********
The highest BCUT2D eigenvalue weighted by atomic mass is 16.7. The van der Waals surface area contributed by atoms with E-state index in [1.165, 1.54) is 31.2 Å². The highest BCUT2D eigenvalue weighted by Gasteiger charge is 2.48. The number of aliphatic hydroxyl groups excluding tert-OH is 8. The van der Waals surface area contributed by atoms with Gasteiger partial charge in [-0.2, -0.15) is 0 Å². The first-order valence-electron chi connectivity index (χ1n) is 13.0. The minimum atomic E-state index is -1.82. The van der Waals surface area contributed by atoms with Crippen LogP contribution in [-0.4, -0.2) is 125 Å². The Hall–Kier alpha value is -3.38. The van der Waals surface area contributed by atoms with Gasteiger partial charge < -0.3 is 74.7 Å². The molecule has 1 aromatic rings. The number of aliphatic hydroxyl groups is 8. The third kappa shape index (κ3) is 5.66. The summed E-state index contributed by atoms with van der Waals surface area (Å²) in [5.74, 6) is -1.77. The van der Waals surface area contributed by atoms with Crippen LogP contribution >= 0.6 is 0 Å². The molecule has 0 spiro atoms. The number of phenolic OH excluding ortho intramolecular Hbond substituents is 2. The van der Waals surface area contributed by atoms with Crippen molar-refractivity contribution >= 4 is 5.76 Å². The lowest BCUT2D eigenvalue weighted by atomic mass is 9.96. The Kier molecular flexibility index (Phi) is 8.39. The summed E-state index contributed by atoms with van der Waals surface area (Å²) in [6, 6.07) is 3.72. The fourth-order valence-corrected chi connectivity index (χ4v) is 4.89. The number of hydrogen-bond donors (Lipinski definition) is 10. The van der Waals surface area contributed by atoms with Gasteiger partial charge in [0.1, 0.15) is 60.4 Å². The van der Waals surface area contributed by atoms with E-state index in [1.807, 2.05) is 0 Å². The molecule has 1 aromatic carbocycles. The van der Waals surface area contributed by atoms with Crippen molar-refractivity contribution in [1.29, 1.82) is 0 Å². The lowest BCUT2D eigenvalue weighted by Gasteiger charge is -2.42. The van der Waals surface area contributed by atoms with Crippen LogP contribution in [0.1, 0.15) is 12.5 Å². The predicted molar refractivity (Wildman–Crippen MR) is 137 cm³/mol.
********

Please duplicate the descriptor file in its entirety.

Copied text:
The highest BCUT2D eigenvalue weighted by atomic mass is 16.7. The van der Waals surface area contributed by atoms with E-state index in [1.165, 1.54) is 31.2 Å². The highest BCUT2D eigenvalue weighted by Gasteiger charge is 2.48. The number of aliphatic hydroxyl groups excluding tert-OH is 8. The van der Waals surface area contributed by atoms with Gasteiger partial charge in [-0.2, -0.15) is 0 Å². The first-order valence-electron chi connectivity index (χ1n) is 13.0. The minimum atomic E-state index is -1.82. The van der Waals surface area contributed by atoms with Crippen LogP contribution in [-0.4, -0.2) is 125 Å². The Hall–Kier alpha value is -3.38. The van der Waals surface area contributed by atoms with Gasteiger partial charge < -0.3 is 74.7 Å². The molecule has 1 aromatic rings. The number of aliphatic hydroxyl groups is 8. The third kappa shape index (κ3) is 5.66. The summed E-state index contributed by atoms with van der Waals surface area (Å²) in [5.74, 6) is -1.77. The van der Waals surface area contributed by atoms with Crippen LogP contribution >= 0.6 is 0 Å². The molecule has 0 spiro atoms. The number of phenolic OH excluding ortho intramolecular Hbond substituents is 2. The van der Waals surface area contributed by atoms with Crippen molar-refractivity contribution >= 4 is 5.76 Å². The lowest BCUT2D eigenvalue weighted by atomic mass is 9.96. The Kier molecular flexibility index (Phi) is 8.39. The summed E-state index contributed by atoms with van der Waals surface area (Å²) in [6, 6.07) is 3.72. The fourth-order valence-corrected chi connectivity index (χ4v) is 4.89. The number of hydrogen-bond donors (Lipinski definition) is 10. The van der Waals surface area contributed by atoms with Gasteiger partial charge in [0.1, 0.15) is 60.4 Å². The van der Waals surface area contributed by atoms with E-state index in [1.807, 2.05) is 0 Å². The molecule has 1 aromatic carbocycles. The van der Waals surface area contributed by atoms with Crippen molar-refractivity contribution in [1.29, 1.82) is 0 Å². The lowest BCUT2D eigenvalue weighted by Gasteiger charge is -2.42. The van der Waals surface area contributed by atoms with Crippen LogP contribution in [0.1, 0.15) is 12.5 Å². The predicted molar refractivity (Wildman–Crippen MR) is 137 cm³/mol.